In regard to WP (L) No. 874 of 2018 and WP (L) No. 3314 of 2017, no family to be rehabilitated to Mahul or Ambapada and the ones who are already accommodated at the said places should be offered some other accommodation and until then to be paid Rs 15,000 per month as rent along with security deposit of Rs 45,000.

The court directed compliance of order within a period of 12 weeks. [State of Maharashtra v. Charudutta Pandurang Koli, 2019 SCC OnLine Bom 1993, decided on 23-09-2019]

Case BriefsHigh Courts

Madhya Pradesh High Court: Vandana Kasrekar, J., directed the petitioner to send a list of its members to the respondent and respondent shall consider their entitlement if found eligible.

The petitioner has filed the present petition challenging the action of the respondent in demolishing the shops of the members of the petitioner.

The facts were that the petitioner was granted 36 small shops/plots to carry on their business way back in the year 1960 and they were regularized by the respondent/s in the year 1972 on the basis of the payment of rent on daily basis. In the year 1997, a demolition notice was sent to the petitioner to remove their shops. Thereafter, it was resolved that the shops allotted to the petitioner can be given on lease. Thereafter, respondent vide notice increased the rent of the said shops/ plots. Thereafter, Municipal Corporation passed a resolution in which, it has been resolved that the shops of Society members will be demolished and a multi-storied commercial complex will be constructed. On 24/04/2019, officials of respondent threatened the members of the petitioner that within ten days, their shops will be demolished. Therefore, the petitioner has filed the present writ petition.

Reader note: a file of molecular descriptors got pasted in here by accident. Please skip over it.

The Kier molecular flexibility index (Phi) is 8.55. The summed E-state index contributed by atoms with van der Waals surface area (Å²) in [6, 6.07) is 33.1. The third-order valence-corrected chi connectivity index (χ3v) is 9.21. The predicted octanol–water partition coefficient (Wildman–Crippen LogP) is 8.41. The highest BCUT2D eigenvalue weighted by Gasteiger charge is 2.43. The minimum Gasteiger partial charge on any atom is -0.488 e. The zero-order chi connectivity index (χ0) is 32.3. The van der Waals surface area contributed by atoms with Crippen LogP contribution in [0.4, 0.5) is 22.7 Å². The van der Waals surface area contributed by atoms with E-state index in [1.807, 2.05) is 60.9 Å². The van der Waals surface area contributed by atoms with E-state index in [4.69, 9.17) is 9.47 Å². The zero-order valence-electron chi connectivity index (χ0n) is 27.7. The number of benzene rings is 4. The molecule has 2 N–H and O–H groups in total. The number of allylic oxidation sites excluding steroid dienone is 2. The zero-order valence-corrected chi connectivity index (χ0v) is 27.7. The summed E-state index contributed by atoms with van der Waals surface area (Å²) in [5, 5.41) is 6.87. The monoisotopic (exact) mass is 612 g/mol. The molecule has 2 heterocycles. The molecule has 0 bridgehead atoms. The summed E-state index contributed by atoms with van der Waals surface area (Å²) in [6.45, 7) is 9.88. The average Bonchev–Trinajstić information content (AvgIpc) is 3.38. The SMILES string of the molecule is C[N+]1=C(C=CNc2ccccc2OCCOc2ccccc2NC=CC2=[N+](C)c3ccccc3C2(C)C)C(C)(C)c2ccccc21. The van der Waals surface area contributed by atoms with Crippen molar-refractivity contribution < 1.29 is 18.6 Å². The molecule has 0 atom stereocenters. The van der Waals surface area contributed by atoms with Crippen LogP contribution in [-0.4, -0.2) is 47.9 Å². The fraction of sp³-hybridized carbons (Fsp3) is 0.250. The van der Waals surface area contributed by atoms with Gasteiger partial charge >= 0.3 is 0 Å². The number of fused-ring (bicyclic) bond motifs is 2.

The respondent stated in their reply that they will accommodate the existing allottees in the proposed Commercial Complex. Other eligible persons will be permitted to apply for allotment through the open auction process as per the 2016 Rules. The respondent will also be making alternate arrangements for its allottees, except unauthorized occupants, encroachers and persons who have made illegal constructions.

The Court directed the petitioner to submit comprehensive representation along with a list of members of the petitioner to the respondent and on receiving such representation, the respondent will consider their entitlement and will allot shops to them, if found eligible.[Sudama Anaj Kreta Vikreta Jan Kalyan Avam  Samajik Samiti v. Housing and Environment Department, 2019 SCC OnLine MP 1922, decided on 06-08-2019]